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Need for Caution in Interpretation of Western Blot Tests for HIV

Sophie Roy; Joseph Portnoy, MD; Mark A. Wainberg, PhD
JAMA. 1987;257(8):1047. doi:10.1001/jama.1987.03390080037010.
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To the Editor.—  With widespread use of screening programs for antibodies against the human immunodeficiency virus (HIV) in blood banks since July 1985, the number of cases of reported false seropositivity is increasing. Modifications in the screening strategies should be strongly considered to avoid the psychological trauma suffered by falsely seropositive blood donors. We report a case that further underlines the urgent need for controlled diagnostic tests.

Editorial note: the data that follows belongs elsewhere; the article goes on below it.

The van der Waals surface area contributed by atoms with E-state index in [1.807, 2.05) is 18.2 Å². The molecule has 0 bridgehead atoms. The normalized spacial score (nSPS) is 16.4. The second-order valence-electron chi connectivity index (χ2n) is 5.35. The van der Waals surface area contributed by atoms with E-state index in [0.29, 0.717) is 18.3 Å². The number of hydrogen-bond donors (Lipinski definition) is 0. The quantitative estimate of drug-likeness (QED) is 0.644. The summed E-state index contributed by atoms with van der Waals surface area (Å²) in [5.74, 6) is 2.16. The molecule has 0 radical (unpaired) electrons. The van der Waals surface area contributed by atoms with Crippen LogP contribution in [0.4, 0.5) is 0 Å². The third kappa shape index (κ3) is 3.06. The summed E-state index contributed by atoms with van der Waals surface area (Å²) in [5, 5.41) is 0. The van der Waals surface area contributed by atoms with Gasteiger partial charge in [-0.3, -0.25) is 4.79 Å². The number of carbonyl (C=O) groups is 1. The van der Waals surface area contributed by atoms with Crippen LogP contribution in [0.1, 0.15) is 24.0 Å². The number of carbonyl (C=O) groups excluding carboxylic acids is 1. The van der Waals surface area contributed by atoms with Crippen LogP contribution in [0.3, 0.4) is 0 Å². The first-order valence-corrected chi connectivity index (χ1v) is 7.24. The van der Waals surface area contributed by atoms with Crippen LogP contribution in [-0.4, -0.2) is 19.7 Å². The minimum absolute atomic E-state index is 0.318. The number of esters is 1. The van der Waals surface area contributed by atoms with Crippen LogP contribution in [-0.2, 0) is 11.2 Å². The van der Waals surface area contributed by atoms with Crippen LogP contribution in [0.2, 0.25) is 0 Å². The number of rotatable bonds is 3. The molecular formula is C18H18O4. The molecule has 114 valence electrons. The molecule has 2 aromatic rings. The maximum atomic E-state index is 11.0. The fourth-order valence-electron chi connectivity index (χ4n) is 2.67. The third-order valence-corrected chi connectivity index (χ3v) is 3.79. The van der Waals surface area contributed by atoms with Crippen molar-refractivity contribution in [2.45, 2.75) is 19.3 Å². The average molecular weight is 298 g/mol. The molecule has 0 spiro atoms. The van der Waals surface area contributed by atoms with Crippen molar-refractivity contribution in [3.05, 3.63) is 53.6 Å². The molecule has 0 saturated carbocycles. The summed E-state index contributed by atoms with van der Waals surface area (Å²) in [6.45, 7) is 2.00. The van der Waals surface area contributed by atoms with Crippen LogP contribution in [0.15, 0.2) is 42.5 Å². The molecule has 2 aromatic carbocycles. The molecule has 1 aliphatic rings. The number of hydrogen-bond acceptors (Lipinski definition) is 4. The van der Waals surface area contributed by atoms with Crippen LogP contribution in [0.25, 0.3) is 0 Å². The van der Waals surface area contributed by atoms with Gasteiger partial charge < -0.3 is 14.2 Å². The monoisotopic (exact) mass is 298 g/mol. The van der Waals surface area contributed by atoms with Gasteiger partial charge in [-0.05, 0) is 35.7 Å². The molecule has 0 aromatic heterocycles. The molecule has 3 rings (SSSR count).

Report of a Case.——  A 55-year-old asymptomatic woman was advised by the Montreal Red Cross that she was seropositive for HIV, as determined by an enzyme-linked immunosorbent assay (ELISA) and confirmed by a Western blot test.1 The most probable source of contamination was her husband, who had received 3 units of blood while undergoing surgery in our hospital two years previously. The husband's serum was sent to our laboratory, but no antibodies against HIV were detected by either ELISA or indirect immunofluorescence.


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